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The mix goes into a sonicator, an ultra-sonic jeweler's tool. It vibrates at a high enough frequency to rupture the cell membranes of the plant. The liquid is then diluted to just hundredths of a percent and an extraction is loaded into a little test vial.
Rows and rows of vials are then fed into the gas chromatograph on a timer. Inside the machine it's like CSI — but for ganja.
"A gas chromatograph is not a detector — it's only used for separating compounds," Dave said. "The way it separates compounds is it uses heat." The finely controlled oven can increase its temperature by just a single degree Celsius over the course of fifteen minutes, which makes it possible to measure the exact temperature at which a compound degrades. Different compounds vaporize at different temperatures, where they can be detected by the flame ionization detector and mass spectrometer.
The mass spectrometer is way more sensitive and expensive, requiring a library that you buy from a chemistry supply company to even decode the results. This step took the longest, Dave said. "It wasn't too difficult, you just have to socially engineer your way through a chemical company," he said. "And it's hard to open any new chemical accounts after 9-11."
The run takes ten minutes while agar plate cultures for mold will take at least 48 hours. The whole process costs $100 per sample and the nightly work of preparing samples and cleaning proves tedious. Lab tech positions start at $15 per hour. "Mass spectrometers do not like to smoke pot," Dave said. "They don't. They can, but it takes a lot of maintenance."
Back in the front room with Addison's dog, wall maps of California are marked with dispensary locations. The two have big plans for their lab — the first of which is to move it. But their process has several flaws: cleanliness, trust, scalability, industry acceptance, and scientific validity.
First off, Addison's dog cannot be on the premises, especially if they are going to tut-tut growers about allowing dogs in their grow rooms. The lab also has carpeting, which can be a vector for mold. Someone from the canonical Journal of the American Medical Association might rip their methodology to shreds, starting with the sterility of the intake at Harborside. Addison and his peers say that about 5 percent of the supply is contaminated with mold. But getting people to believe their findings and change their ways at the cannabis sales counter will be an uphill battle.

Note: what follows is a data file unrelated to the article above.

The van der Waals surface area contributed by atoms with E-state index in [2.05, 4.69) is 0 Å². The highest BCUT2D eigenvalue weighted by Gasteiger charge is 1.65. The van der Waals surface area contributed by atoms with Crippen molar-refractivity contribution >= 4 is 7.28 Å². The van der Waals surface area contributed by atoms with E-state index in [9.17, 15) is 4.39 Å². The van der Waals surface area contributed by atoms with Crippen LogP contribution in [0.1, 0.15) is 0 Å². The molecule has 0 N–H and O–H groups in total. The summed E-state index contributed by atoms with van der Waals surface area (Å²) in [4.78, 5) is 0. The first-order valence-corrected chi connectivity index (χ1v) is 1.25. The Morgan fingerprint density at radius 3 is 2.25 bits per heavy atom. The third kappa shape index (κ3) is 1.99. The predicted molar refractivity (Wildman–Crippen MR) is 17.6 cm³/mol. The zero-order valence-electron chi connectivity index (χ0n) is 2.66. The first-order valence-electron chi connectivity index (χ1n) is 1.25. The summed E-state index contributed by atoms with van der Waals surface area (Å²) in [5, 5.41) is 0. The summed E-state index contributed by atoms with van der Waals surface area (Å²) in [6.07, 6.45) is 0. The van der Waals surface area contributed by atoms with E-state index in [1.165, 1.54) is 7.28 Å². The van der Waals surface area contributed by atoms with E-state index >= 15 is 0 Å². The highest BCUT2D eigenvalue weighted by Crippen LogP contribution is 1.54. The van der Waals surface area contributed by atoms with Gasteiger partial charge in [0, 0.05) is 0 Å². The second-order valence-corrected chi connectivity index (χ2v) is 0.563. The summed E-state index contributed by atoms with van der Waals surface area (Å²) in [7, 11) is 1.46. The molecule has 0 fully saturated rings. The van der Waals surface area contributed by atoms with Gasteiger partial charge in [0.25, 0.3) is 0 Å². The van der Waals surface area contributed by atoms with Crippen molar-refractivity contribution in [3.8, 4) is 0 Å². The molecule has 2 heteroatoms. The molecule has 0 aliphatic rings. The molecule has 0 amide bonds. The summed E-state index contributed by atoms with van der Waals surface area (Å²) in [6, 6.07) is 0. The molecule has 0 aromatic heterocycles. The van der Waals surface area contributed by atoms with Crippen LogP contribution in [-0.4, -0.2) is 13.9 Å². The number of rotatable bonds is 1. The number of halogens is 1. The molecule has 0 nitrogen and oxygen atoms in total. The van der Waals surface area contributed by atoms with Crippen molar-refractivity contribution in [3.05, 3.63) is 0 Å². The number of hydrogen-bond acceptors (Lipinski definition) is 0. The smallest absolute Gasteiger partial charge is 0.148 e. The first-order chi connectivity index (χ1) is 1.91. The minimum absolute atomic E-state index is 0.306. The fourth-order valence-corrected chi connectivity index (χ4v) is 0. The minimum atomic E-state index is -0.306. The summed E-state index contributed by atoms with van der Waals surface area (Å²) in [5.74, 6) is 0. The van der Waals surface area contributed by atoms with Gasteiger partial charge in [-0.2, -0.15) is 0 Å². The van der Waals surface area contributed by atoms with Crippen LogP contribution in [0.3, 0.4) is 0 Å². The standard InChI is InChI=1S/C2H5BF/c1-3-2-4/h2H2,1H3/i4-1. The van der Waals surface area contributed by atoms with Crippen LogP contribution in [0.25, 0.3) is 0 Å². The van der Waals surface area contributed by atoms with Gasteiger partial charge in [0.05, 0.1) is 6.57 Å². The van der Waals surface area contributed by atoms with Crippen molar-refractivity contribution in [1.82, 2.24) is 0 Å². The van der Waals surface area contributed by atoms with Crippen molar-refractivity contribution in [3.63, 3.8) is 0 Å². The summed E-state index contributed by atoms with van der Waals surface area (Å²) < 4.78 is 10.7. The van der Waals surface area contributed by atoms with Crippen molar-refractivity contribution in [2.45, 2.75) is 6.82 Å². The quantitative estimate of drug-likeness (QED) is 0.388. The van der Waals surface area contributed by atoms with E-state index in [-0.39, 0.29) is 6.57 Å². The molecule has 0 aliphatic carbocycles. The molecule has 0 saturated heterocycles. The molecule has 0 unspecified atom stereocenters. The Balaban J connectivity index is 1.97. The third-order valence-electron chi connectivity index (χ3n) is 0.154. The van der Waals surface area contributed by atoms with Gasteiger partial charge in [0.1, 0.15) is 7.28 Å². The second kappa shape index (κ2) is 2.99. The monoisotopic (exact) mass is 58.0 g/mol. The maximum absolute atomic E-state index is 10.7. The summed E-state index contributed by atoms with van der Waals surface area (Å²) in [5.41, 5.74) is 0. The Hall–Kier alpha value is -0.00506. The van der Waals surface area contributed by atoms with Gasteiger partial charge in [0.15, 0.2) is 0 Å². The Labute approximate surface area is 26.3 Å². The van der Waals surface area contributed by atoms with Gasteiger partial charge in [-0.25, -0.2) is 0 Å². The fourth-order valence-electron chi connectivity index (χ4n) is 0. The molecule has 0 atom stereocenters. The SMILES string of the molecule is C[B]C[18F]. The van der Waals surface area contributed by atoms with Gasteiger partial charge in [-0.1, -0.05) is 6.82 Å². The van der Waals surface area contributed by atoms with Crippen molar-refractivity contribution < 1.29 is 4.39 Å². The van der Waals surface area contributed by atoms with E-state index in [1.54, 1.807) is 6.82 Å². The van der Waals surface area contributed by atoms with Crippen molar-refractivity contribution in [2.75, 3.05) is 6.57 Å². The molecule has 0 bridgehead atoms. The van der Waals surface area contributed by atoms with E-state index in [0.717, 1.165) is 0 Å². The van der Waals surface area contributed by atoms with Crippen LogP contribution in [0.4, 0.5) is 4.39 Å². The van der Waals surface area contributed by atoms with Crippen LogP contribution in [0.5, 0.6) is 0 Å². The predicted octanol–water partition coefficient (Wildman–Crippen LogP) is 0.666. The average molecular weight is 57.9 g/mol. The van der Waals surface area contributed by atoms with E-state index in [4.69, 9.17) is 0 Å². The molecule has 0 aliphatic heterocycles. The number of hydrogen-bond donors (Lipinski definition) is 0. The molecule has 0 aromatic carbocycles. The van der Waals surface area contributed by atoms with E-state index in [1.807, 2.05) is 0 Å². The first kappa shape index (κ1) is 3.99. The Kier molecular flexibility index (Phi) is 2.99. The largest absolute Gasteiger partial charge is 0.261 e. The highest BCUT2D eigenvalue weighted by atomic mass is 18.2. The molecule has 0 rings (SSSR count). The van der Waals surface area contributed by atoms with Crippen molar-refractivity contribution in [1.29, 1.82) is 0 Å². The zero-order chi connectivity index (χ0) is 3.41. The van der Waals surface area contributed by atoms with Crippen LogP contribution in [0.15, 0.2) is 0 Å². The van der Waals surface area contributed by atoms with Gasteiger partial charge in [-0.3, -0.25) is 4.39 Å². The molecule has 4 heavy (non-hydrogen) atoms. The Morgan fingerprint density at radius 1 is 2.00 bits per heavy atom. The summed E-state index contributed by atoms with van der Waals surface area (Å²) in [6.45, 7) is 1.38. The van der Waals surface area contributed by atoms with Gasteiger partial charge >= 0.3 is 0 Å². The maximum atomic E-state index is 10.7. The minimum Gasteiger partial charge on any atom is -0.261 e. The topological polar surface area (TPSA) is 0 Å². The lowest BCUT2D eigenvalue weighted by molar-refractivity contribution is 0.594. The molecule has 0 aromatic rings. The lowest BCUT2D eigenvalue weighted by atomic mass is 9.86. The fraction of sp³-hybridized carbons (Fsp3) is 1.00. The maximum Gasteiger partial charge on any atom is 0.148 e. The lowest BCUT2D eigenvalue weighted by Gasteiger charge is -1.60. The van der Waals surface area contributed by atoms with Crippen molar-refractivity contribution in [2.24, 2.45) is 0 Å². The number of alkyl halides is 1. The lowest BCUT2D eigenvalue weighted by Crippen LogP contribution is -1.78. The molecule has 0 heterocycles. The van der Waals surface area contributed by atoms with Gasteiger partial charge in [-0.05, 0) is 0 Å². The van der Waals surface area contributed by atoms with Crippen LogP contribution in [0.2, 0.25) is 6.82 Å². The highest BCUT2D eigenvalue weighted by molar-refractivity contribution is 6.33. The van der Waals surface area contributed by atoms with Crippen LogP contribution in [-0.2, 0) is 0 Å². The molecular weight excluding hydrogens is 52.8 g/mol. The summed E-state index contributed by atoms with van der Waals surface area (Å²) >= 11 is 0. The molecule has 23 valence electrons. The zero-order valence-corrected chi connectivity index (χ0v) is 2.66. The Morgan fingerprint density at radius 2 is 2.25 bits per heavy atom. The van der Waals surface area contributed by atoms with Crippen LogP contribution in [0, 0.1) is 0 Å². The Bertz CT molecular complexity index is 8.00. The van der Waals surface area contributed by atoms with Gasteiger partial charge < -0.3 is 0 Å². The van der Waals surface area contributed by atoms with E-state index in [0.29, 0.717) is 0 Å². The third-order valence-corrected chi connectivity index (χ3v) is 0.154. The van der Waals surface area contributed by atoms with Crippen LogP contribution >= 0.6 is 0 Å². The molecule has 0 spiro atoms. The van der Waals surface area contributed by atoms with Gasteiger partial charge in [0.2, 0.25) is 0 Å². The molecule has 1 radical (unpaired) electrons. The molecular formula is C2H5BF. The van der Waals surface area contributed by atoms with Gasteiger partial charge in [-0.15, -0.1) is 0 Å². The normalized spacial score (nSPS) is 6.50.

"We need a new lab space," Dave conceded. "We need more lab coats. We need equipment that will make our methodology bulletproof. And that all costs money."
Dave says that a respected yet anonymous chemist at Lawrence Livermore Labs — "a triple Ph.D" — validated their methodology and process three different ways. "It all came in very, very accurate. Commercial labs operate with — believe it or not — a 30 percent variance. We've gotten ours down to 5 percent, plus or minus, and it's appropriate for medical applications."
Like most forensics, it gets the job done but it's not canonical science.
"Ultimately we need accreditation," Dave said. "We can only do it to the best of our ability. We don't have literature to really stand on. It's all an exploration and the best you can do. Generally, the THC results can vary but not that much. Top-tier stuff doesn't come up in the bottom tier.
"We're sort of like whistleblowers a little bit. Even though we're friends and work with all of the other people, we don't know where that's going to lead us. The industry itself is having an identity crisis. Competitive forces are going to drive it to being an industry. But that's going to drive it toward regulation, control, making sure that the products are safe especially since they are being distributed under medical auspices. And there's a lot of concerns."
Back at Harborside, in the fading twilight, supplies are running low but the lines remain strong. Customers of every age, race, class, and creed buy, peer at the data in bound notebooks, and sign racks of petitions at the activism station. Others write letters to imprisoned drug felons — aka "POWs" — or members of Congress. Free yoga and acupuncture classes are beginning in a few minutes.
Elan, the dispensary floor director who asks to be identified by his first name only, said most people choosing a strain of pot ask, "What's the best?" He typically replies that it depends on what your needs are medicinally, economically, and preferentially. Anxiety? Chronic pain? How much do you have to spend? Concentrate or bud? The lab results have become yet another tool for consumer choice.
"This is the sharpest tool in the workbox now and this is all alpha phase," Elan said. "This isn't even beta. This is first draft all the way around."
Elan said patients are using the new information to get less high and more mellow, drawing correlations between the main psychoactive ingredient THC and other non-psychoactive cannabinoids cannabidiol (CBD) and cannabinol (CBN).